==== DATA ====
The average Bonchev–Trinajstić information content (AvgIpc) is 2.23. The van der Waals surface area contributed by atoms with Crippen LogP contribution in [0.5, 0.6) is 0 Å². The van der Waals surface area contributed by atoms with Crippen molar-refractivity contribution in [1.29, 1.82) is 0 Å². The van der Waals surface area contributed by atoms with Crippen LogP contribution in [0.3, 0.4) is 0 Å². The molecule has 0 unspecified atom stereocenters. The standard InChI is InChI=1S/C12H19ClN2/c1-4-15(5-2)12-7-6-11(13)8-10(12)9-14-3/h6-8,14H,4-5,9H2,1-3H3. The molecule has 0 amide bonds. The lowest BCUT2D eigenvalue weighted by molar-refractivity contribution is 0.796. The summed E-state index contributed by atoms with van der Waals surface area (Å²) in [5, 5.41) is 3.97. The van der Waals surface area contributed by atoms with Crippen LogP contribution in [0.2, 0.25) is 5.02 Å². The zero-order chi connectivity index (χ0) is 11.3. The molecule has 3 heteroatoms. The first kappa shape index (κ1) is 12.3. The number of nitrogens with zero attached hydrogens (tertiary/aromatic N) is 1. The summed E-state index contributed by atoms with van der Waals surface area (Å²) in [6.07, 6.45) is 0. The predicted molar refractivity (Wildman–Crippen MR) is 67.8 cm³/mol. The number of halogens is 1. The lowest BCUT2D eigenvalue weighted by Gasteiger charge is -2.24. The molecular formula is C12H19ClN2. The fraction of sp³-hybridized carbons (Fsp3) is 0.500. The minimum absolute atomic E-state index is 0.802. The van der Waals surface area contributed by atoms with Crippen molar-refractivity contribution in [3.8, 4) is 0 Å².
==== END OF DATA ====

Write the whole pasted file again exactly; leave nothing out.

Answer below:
The average Bonchev–Trinajstić information content (AvgIpc) is 2.23. The van der Waals surface area contributed by atoms with Crippen LogP contribution in [0.5, 0.6) is 0 Å². The van der Waals surface area contributed by atoms with Crippen molar-refractivity contribution in [1.29, 1.82) is 0 Å². The van der Waals surface area contributed by atoms with Crippen LogP contribution in [0.3, 0.4) is 0 Å². The molecule has 0 unspecified atom stereocenters. The standard InChI is InChI=1S/C12H19ClN2/c1-4-15(5-2)12-7-6-11(13)8-10(12)9-14-3/h6-8,14H,4-5,9H2,1-3H3. The molecule has 0 amide bonds. The lowest BCUT2D eigenvalue weighted by molar-refractivity contribution is 0.796. The summed E-state index contributed by atoms with van der Waals surface area (Å²) in [5, 5.41) is 3.97. The van der Waals surface area contributed by atoms with Crippen LogP contribution in [0.2, 0.25) is 5.02 Å². The zero-order chi connectivity index (χ0) is 11.3. The molecule has 3 heteroatoms. The first kappa shape index (κ1) is 12.3. The number of nitrogens with zero attached hydrogens (tertiary/aromatic N) is 1. The summed E-state index contributed by atoms with van der Waals surface area (Å²) in [6.07, 6.45) is 0. The predicted molar refractivity (Wildman–Crippen MR) is 67.8 cm³/mol. The number of halogens is 1. The lowest BCUT2D eigenvalue weighted by Gasteiger charge is -2.24. The molecular formula is C12H19ClN2. The fraction of sp³-hybridized carbons (Fsp3) is 0.500. The minimum absolute atomic E-state index is 0.802. The van der Waals surface area contributed by atoms with Crippen molar-refractivity contribution in [3.8, 4) is 0 Å².